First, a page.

Why You Should Keep Improving Your Skills #3

In life, everything is constantly changing. This applies to books and their current trending genres. One week, fairies are topping the charts, but the next, Greek goddesses have taken over. Depending what genre those examples delve in, the writing is different. Gone are the days when Tolkien’s style of writing was popular. Now, stories told from a First Person POV and leaning heavily towards romance are selling the best. Those two elements can be applied to any setting and genre, but only if you know how to execute it.

Reading in your genre is the best way to see what readers are looking for. As the saying goes, readers want to read the same exact thing, but with minor changes and some originality. Once they pick up a book by you, they expect the others to be similarly written.

If you’re expecting to sell a lot of books, it’s best to stick with the current writing styles of authors topping the charts. It’s a personal decision to attempt getting a book into all of the current trends. Sliding into even one of them will drastically boost your ratings and get the attention of new readers.

At this point, you may be getting a bit defensive at the fact you should improve your skills. There is a vast difference between style and skill. Style is the art of the storytelling. Your style may always be changing or you may have nailed it down earlier on. The skill is the execution of the writing and should always be improving.

In order to succeed, your writing skills will need to constantly be advanced. There’s not enough room for the famous “show, don’t tell” speech here, but you can find our previous articles for reference: Pitfalls to Avoid: Showing vs. Telling and Show, Don’t Tell.

Continued from
Why You Still Need an Editor After Multiple Books

Why You Still Need an Editor After Multiple Books #2

A question that often comes up for seasoned authors: “do I still need an editor? I have x number of books under my belt now. Surely I can self-edit to save money and time.

Famous authors like J.K. Rowling, R.A. Salvatore, Stephen King, etc. still use their editors. Why? They’ve written multiple books and have been writing for years. Shouldn’t they be self-sufficient by now?

Writing a book and editing a book is not the same thing. That’s why an extensive process has been created for publishing. Yes, your work will definitely improve over the years if you continue honing your skills and pay attention to some of the things your editors suggest. There will still be mistakes that another pair of eyes need to catch.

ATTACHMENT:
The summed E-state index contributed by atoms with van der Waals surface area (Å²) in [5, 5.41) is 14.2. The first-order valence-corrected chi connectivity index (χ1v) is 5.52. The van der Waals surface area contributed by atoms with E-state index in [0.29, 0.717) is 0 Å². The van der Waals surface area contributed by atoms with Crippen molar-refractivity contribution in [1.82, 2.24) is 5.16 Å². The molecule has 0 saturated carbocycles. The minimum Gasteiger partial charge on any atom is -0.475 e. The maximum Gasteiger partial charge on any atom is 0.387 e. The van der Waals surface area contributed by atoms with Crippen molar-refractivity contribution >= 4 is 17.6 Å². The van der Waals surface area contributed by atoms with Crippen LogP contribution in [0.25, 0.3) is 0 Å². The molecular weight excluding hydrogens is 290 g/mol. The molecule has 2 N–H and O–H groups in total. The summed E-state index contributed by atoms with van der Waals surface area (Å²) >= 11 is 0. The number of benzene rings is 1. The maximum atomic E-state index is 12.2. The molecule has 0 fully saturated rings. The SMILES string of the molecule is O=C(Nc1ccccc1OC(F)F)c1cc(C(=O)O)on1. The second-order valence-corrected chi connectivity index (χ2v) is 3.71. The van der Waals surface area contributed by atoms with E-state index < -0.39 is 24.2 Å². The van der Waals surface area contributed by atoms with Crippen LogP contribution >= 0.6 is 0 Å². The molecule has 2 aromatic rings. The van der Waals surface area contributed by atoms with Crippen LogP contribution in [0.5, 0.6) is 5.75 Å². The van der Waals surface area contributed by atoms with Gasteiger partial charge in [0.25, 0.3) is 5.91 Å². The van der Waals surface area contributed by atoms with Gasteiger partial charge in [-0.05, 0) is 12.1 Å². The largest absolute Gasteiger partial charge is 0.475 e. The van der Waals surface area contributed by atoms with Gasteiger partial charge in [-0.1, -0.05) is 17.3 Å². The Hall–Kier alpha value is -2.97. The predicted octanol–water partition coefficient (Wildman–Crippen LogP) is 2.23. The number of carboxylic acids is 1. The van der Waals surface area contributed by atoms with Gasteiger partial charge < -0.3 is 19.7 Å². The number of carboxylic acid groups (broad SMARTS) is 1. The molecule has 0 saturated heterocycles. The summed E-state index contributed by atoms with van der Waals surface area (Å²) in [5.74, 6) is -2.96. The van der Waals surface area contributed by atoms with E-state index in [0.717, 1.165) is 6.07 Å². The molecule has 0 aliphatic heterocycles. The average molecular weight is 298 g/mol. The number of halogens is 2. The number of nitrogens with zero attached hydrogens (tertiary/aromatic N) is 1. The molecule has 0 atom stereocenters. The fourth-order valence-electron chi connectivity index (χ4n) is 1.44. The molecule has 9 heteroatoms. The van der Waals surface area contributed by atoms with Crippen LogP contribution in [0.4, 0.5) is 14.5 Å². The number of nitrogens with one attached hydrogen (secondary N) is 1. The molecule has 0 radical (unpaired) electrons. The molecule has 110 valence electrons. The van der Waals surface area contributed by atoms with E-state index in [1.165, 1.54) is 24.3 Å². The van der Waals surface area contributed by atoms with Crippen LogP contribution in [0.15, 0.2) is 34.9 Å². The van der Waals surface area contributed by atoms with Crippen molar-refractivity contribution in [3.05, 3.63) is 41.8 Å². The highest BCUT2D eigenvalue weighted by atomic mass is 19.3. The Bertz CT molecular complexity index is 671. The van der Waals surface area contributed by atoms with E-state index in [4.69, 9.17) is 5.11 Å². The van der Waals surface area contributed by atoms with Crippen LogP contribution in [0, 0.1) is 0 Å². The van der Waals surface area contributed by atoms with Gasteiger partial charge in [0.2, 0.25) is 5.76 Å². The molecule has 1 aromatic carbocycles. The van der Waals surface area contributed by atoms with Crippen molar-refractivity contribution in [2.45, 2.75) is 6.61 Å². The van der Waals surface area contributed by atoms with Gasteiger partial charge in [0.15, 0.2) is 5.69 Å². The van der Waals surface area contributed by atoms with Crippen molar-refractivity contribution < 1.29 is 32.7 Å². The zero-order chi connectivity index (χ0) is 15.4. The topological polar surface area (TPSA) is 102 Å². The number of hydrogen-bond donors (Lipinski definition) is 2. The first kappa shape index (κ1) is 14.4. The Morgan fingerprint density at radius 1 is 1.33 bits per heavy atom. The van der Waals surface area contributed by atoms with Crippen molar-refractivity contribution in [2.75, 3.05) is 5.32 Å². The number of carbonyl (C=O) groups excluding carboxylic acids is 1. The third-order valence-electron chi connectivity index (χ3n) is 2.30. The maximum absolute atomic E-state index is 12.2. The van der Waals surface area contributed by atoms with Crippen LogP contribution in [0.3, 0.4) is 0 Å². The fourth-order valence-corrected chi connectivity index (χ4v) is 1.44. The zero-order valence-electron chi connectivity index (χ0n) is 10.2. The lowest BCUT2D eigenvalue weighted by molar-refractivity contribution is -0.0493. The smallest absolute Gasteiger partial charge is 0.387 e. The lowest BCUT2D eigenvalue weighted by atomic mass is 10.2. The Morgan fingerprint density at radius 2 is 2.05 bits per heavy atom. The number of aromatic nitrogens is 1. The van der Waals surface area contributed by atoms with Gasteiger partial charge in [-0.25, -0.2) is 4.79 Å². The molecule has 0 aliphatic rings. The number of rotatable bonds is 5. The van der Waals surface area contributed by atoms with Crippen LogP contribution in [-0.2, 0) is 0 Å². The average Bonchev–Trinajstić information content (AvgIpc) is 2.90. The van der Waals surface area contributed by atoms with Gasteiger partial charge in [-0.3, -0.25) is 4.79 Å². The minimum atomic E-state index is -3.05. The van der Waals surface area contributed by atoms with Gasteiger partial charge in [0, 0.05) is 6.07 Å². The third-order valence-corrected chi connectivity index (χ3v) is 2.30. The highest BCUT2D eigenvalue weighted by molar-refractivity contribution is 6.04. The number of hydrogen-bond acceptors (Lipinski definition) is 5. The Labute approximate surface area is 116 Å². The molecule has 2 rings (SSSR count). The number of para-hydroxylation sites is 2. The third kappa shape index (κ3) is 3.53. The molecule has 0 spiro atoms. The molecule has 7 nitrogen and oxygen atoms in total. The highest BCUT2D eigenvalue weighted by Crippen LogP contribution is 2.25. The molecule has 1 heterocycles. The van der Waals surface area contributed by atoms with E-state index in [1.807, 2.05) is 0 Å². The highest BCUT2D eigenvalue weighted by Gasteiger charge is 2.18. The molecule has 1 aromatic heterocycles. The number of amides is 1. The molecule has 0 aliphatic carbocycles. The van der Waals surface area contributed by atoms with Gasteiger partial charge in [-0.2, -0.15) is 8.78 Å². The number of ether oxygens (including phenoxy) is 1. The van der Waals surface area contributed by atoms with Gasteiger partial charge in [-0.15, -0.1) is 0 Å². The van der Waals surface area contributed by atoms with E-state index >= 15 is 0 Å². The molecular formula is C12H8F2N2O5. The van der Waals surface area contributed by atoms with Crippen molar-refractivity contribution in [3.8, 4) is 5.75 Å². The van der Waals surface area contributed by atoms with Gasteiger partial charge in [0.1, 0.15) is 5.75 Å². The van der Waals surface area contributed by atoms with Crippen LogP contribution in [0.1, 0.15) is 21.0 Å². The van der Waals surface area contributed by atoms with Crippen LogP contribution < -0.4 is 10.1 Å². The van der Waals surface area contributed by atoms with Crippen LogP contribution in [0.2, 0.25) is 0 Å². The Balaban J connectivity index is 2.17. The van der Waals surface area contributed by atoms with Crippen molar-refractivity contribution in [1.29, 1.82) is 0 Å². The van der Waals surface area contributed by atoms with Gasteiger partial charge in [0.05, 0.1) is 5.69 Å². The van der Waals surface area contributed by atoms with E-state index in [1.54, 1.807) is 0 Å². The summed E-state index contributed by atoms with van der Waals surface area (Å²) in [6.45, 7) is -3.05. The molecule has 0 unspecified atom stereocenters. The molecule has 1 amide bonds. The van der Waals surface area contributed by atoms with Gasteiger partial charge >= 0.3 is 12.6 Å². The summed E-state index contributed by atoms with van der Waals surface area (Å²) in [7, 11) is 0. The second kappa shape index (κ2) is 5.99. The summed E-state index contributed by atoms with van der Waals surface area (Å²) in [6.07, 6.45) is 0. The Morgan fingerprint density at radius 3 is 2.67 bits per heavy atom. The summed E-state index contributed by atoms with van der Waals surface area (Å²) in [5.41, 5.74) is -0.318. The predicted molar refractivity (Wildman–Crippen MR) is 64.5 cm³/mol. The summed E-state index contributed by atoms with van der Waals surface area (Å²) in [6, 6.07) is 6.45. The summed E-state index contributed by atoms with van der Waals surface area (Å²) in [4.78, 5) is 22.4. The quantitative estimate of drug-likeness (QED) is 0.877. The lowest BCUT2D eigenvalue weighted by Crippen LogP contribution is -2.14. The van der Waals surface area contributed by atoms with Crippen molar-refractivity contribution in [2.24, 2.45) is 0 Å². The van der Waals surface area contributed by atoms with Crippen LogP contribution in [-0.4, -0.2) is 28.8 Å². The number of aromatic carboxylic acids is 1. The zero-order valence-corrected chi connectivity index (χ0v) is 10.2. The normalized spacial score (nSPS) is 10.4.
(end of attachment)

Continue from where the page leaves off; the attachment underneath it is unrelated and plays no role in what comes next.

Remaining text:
You may be thinking at this point of the article that “It’s okay. I’ll have my best friend or family member read over it and it’ll provide a professional result.” This is often not the case. Even someone who reads books extensively or has an actual college degree in English won’t be able to catch all of the mistakes. Degrees are a piece of paper awarded to someone who completes courses. It doesn’t show their experience or dedication to the work.

Normally, there are three stages to editing: Structural/Developmental, Line Editing, Copy Editing. Laid out like that, it looks easy, but it’s far from simple. A manuscript is normally read through and edited a minimum of five times. Professionals who have studied current genres, story structures, sentence structures, etc. are worth having edit your story and getting it to a traditional publishing level, whether you are attempting that route or self-publishing. Readers expect professionalism and will stop reading after finding mistakes in the book.

But that’s okay. I’ve already established a reader base.” It’s extremely easy to lose readers once they realize your future books are not up to par with the others. The more books you release, the better they are expected to become. Not the opposite.

Continued from
Why You Shouldn’t Withdraw Your Submission Early

To be continued in a later blog post called
Why You Should Keep Improving Your Skills…

Why You Shouldn’t Withdraw Your Submission Early #1